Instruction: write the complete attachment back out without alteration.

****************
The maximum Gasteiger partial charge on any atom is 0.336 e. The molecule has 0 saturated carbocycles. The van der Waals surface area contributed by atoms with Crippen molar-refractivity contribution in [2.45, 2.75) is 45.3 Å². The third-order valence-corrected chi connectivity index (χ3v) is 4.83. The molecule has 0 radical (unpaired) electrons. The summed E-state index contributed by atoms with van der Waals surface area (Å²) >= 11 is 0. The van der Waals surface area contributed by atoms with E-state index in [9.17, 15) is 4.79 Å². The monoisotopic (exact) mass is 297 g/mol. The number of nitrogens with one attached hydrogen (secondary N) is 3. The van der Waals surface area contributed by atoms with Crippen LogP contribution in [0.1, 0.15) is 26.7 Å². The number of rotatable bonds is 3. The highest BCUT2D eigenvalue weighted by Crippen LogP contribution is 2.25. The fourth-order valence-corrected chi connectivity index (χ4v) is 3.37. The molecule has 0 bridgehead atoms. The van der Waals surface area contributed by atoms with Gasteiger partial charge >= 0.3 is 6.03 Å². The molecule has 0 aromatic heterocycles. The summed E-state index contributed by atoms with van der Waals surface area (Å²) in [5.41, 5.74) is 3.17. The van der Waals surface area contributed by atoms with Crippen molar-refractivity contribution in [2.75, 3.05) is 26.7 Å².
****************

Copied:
The maximum Gasteiger partial charge on any atom is 0.336 e. The molecule has 0 saturated carbocycles. The van der Waals surface area contributed by atoms with Crippen molar-refractivity contribution in [2.45, 2.75) is 45.3 Å². The third-order valence-corrected chi connectivity index (χ3v) is 4.83. The molecule has 0 radical (unpaired) electrons. The summed E-state index contributed by atoms with van der Waals surface area (Å²) >= 11 is 0. The van der Waals surface area contributed by atoms with E-state index in [9.17, 15) is 4.79 Å². The monoisotopic (exact) mass is 297 g/mol. The number of nitrogens with one attached hydrogen (secondary N) is 3. The van der Waals surface area contributed by atoms with Crippen LogP contribution in [0.1, 0.15) is 26.7 Å². The number of rotatable bonds is 3. The highest BCUT2D eigenvalue weighted by Crippen LogP contribution is 2.25. The fourth-order valence-corrected chi connectivity index (χ4v) is 3.37. The molecule has 0 bridgehead atoms. The van der Waals surface area contributed by atoms with Gasteiger partial charge >= 0.3 is 6.03 Å². The molecule has 0 aromatic heterocycles. The summed E-state index contributed by atoms with van der Waals surface area (Å²) in [5.41, 5.74) is 3.17. The van der Waals surface area contributed by atoms with Crippen molar-refractivity contribution in [2.75, 3.05) is 26.7 Å².